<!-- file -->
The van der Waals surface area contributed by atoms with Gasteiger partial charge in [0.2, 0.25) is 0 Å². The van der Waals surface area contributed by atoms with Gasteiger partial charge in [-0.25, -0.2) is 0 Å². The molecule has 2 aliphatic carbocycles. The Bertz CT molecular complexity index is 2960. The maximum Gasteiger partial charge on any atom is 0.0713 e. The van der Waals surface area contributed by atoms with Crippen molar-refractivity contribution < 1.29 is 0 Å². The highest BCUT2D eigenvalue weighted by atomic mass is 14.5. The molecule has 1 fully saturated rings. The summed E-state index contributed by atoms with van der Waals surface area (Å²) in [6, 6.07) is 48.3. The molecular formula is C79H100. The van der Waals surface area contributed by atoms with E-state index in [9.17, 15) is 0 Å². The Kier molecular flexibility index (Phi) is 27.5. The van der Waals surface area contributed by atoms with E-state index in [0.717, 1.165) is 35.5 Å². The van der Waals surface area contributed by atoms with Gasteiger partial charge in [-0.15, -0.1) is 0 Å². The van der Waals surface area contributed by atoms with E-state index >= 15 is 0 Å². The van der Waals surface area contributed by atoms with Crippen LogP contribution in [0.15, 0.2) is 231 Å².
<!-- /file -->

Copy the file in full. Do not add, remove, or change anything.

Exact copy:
The van der Waals surface area contributed by atoms with Gasteiger partial charge in [0.2, 0.25) is 0 Å². The van der Waals surface area contributed by atoms with Gasteiger partial charge in [-0.25, -0.2) is 0 Å². The molecule has 2 aliphatic carbocycles. The Bertz CT molecular complexity index is 2960. The maximum Gasteiger partial charge on any atom is 0.0713 e. The van der Waals surface area contributed by atoms with Crippen molar-refractivity contribution < 1.29 is 0 Å². The highest BCUT2D eigenvalue weighted by atomic mass is 14.5. The molecule has 1 fully saturated rings. The summed E-state index contributed by atoms with van der Waals surface area (Å²) in [6, 6.07) is 48.3. The molecular formula is C79H100. The van der Waals surface area contributed by atoms with E-state index in [9.17, 15) is 0 Å². The Kier molecular flexibility index (Phi) is 27.5. The van der Waals surface area contributed by atoms with E-state index in [0.717, 1.165) is 35.5 Å². The van der Waals surface area contributed by atoms with Gasteiger partial charge in [-0.15, -0.1) is 0 Å². The van der Waals surface area contributed by atoms with E-state index >= 15 is 0 Å². The van der Waals surface area contributed by atoms with Crippen LogP contribution in [0.15, 0.2) is 231 Å².